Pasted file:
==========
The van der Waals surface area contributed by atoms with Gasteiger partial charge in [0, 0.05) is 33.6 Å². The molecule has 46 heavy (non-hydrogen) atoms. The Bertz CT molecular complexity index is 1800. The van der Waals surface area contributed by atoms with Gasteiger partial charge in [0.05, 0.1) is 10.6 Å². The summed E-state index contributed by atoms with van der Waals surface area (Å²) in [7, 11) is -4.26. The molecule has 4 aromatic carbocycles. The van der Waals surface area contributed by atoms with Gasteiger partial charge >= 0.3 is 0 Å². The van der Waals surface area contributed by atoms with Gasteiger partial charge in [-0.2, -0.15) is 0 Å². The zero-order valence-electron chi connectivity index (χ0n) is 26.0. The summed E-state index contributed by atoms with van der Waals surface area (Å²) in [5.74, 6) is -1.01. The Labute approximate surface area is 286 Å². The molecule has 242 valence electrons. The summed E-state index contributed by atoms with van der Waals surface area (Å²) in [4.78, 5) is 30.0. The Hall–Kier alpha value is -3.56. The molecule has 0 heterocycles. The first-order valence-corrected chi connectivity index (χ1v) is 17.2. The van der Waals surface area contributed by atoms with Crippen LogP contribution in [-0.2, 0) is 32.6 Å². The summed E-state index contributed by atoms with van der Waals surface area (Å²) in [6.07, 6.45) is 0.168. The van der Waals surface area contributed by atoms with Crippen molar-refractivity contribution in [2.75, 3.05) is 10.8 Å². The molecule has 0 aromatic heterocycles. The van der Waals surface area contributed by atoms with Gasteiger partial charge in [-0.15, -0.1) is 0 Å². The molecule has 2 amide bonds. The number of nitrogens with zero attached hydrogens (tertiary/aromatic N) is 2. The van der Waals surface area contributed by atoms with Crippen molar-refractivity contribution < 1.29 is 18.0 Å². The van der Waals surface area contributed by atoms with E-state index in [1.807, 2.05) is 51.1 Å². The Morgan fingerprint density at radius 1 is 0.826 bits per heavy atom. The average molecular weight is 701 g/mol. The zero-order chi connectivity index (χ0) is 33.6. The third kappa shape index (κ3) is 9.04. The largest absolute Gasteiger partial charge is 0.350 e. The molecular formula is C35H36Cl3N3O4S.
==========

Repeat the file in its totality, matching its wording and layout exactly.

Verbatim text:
The van der Waals surface area contributed by atoms with Gasteiger partial charge in [0, 0.05) is 33.6 Å². The molecule has 46 heavy (non-hydrogen) atoms. The Bertz CT molecular complexity index is 1800. The van der Waals surface area contributed by atoms with Gasteiger partial charge in [0.05, 0.1) is 10.6 Å². The summed E-state index contributed by atoms with van der Waals surface area (Å²) in [7, 11) is -4.26. The molecule has 4 aromatic carbocycles. The van der Waals surface area contributed by atoms with Gasteiger partial charge >= 0.3 is 0 Å². The van der Waals surface area contributed by atoms with Gasteiger partial charge in [-0.2, -0.15) is 0 Å². The zero-order valence-electron chi connectivity index (χ0n) is 26.0. The summed E-state index contributed by atoms with van der Waals surface area (Å²) in [5.74, 6) is -1.01. The Labute approximate surface area is 286 Å². The molecule has 242 valence electrons. The summed E-state index contributed by atoms with van der Waals surface area (Å²) in [4.78, 5) is 30.0. The Hall–Kier alpha value is -3.56. The molecule has 0 heterocycles. The first-order valence-corrected chi connectivity index (χ1v) is 17.2. The van der Waals surface area contributed by atoms with Crippen LogP contribution in [-0.2, 0) is 32.6 Å². The summed E-state index contributed by atoms with van der Waals surface area (Å²) in [6.07, 6.45) is 0.168. The van der Waals surface area contributed by atoms with Crippen molar-refractivity contribution in [2.75, 3.05) is 10.8 Å². The molecule has 0 aromatic heterocycles. The van der Waals surface area contributed by atoms with Gasteiger partial charge in [-0.15, -0.1) is 0 Å². The molecule has 2 amide bonds. The number of nitrogens with zero attached hydrogens (tertiary/aromatic N) is 2. The van der Waals surface area contributed by atoms with Crippen molar-refractivity contribution < 1.29 is 18.0 Å². The van der Waals surface area contributed by atoms with E-state index in [1.807, 2.05) is 51.1 Å². The Morgan fingerprint density at radius 1 is 0.826 bits per heavy atom. The average molecular weight is 701 g/mol. The zero-order chi connectivity index (χ0) is 33.6. The third kappa shape index (κ3) is 9.04. The largest absolute Gasteiger partial charge is 0.350 e. The molecular formula is C35H36Cl3N3O4S.